... NordLB’s pessimistic view highlights risks at other German banks, which hold roughly one-quarter of the about 400 billion euros in global shipping loans. Under pressure to unwind sour legacy maritime assets, banks including HSH Nordbank AG and Commerzbank AG are also trying to shrink their loan books.

 What does this have to do with Deutsche Bank? A lot! Because everybody wants to sell these assets that aren't considered very desirable, and all at the same time, we've made a bad situation worse - precisely when DB can't afford it.DB mass selling bad shiping loans

Then there's the issue of DB's somewhat questionable assumptions and characteristics in its financial reporting. Deutsche Bank addendums are quoted as saying:

"The credit risk on the securities purchased under resale agreements and securities borrowed designated under the fair value option is mitigated by the holding of collateral. The valuation of these instruments takes into account the credit enhancement in the form of the collateral received. As such there is no material movement during the year or cumulatively due to movements in counterparty credit risk on these instruments."

What???!!! So, the value of collateral doesn't move now? On planet Earth, not only does the value of collateral move, it tends to move in the exact same direction as the value of the loan, borrowing or underlying, often at an exaggerated pace in the beginning (it's markets are the first to know of turmoil). Reference my podcast interview with Max Keiser at the 2:40 marker. Want some more? Read this page from our EU banking report a couple of quarters ago...

For those who don't believe me, I made this call in early 2008 - twice. Once for Bear Stearns (Is this the Breaking of the Bear?) and once for Lehman Brothers (Is Lehman really a lemming in disguise? Thursday, February 21st, 2008 | Web chatter on Lehman Brothers Sunday, March 16th, 2008). Was I right? Of course, that was then and this is now, so the banks are better prepared, right? Of course. The graphic below was taken from our Banco Popular report (click here for more info), not from 8 years ago, but from a quarter ago - yes, 2016! Hey, there's more...

Banco Popular Research teaser3

Now, just imagine that Italy's Banco Popular is the entity that DB used to hedge it's exposure, and Banco Popular (obviously) can't pay up on every(any?)thing. DB's gross exposure become's DB's net exposure as DB's notion value and market value converge near instantaneously if (or when) market shoots off in one direction (you can likely guess what direction that would be for stakeholders, and this time around that includes depositors and bondholders, not just shareholders).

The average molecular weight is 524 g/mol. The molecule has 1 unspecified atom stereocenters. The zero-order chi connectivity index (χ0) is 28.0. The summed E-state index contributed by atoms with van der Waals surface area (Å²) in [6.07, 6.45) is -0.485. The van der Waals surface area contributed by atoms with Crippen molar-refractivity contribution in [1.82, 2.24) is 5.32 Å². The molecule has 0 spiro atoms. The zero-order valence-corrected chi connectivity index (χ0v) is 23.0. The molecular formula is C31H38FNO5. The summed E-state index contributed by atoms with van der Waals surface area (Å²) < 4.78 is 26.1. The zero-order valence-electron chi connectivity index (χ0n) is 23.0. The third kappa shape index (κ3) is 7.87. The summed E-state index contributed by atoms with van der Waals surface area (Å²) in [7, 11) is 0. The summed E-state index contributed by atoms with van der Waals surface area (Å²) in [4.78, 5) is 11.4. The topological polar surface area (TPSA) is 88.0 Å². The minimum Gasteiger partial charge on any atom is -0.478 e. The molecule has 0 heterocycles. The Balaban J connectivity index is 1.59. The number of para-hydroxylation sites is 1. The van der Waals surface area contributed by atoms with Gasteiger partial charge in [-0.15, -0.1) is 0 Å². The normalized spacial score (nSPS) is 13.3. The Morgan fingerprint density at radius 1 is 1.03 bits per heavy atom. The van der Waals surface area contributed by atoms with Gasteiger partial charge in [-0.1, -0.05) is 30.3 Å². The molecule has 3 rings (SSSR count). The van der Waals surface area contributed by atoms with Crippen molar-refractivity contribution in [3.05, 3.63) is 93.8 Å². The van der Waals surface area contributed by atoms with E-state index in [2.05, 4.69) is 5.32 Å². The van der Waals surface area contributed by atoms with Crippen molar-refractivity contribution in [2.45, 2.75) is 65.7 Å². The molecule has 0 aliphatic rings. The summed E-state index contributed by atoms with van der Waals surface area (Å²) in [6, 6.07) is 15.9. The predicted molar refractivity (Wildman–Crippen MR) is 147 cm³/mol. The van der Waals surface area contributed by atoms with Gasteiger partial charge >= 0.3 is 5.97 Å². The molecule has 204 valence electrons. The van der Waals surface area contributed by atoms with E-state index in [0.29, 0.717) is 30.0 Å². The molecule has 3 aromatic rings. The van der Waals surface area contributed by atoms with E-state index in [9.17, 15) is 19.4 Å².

What does this all mean?  Well, we went through this in explicit detail and have identified no less than 6 (and we're still actively looking) financial institutions that may have passed the EBA stress tests, but have miserably failed our examination - and that's without adding in the bank contagion factor!

To partake in this knowledge, join Veritaseum University and purchase the interactive research asset called "European Bank Contagion Assessment, Forensic Analysis & Valuation".

Banks are about to enter a steep cyclical downtrend...

Saturday, 17 October 2015 00:00

The Great Global Macro Experiment Has Failed

My thoughts on today's financial climate. ..

A summary and critique of the Veritaseum Wallet after one month of use. I'd like to note that in regard to the expiry portion of the comment, you can type in any expiry you wish, or use the advanced granular method. The dropdowns are just suggestions.

One Month Review of Veritaseum 1.2.0 Beta

Written by:  This email address is being protected from spambots. You need JavaScript enabled to view it.

I have tried out the Demo and Live Modes of Veritaseum 1.2.0 Beta.  I am satisfied with this derivative trading platform and look forward to seeing future Beta versions.

The platform fairly & accurately updates your P&L until contract expiration, and trades are updated periodically in real time to reflect market conditions. 

The platform currently gives you four order parameters to choose from -- "Principal", "Receive", "Pay", and "Expiry."  Other variables that can be modified are "Deviation" from Principal and two advanced variables -- "Collateral" as a percentage of Principal, and "Leverage" as a percentage of Principal.  

"Principal" refers to principal at risk.  "Receive" is what you buy.  "Pay" is what you sell.  "Expiry" refers to the terms of the contract, which currently is one of six time periods between one minute and five weeks.  The Receive and Pay inputs are keyword sensitive;  so for example, inputting the letter "F" gives you a drop down list of eight possible visible ticker's.  Additionally, there is a scrolling list of tickers which match your keyword phrase.

I have been warning Veritaseum users about the unbridled risks the ECB is taking with its banking system by slamming its yield curve - driving short and medium term rates negative. Despite the ECB's proclamations, its banking system is still quite fragile, and it is putting pressure on the barely recovered fractures, causing additional stress fissures.